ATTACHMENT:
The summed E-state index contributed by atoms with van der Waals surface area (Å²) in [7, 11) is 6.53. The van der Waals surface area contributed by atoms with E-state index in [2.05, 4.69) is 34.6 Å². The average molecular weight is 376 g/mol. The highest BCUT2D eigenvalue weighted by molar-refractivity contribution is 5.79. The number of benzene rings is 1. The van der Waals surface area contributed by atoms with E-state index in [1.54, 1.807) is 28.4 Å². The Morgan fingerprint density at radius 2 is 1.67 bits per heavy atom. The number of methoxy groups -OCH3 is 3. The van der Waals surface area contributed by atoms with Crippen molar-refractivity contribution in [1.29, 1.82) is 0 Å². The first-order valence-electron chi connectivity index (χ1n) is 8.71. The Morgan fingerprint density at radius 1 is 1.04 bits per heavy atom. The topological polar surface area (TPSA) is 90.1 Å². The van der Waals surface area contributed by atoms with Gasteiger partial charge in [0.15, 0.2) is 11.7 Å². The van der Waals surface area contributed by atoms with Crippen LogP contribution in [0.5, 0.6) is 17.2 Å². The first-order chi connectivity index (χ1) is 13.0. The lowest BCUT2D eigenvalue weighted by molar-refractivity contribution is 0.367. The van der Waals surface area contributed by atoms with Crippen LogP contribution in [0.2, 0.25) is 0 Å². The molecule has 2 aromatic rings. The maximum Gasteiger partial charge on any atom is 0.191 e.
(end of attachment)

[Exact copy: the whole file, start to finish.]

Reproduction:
The summed E-state index contributed by atoms with van der Waals surface area (Å²) in [7, 11) is 6.53. The van der Waals surface area contributed by atoms with E-state index in [2.05, 4.69) is 34.6 Å². The average molecular weight is 376 g/mol. The highest BCUT2D eigenvalue weighted by molar-refractivity contribution is 5.79. The number of benzene rings is 1. The van der Waals surface area contributed by atoms with E-state index in [1.54, 1.807) is 28.4 Å². The Morgan fingerprint density at radius 2 is 1.67 bits per heavy atom. The number of methoxy groups -OCH3 is 3. The van der Waals surface area contributed by atoms with Crippen molar-refractivity contribution in [1.29, 1.82) is 0 Å². The first-order valence-electron chi connectivity index (χ1n) is 8.71. The Morgan fingerprint density at radius 1 is 1.04 bits per heavy atom. The topological polar surface area (TPSA) is 90.1 Å². The van der Waals surface area contributed by atoms with Gasteiger partial charge in [0.15, 0.2) is 11.7 Å². The van der Waals surface area contributed by atoms with Crippen LogP contribution in [0.5, 0.6) is 17.2 Å². The first-order chi connectivity index (χ1) is 13.0. The lowest BCUT2D eigenvalue weighted by molar-refractivity contribution is 0.367. The van der Waals surface area contributed by atoms with Crippen LogP contribution in [0.2, 0.25) is 0 Å². The molecule has 2 aromatic rings. The maximum Gasteiger partial charge on any atom is 0.191 e.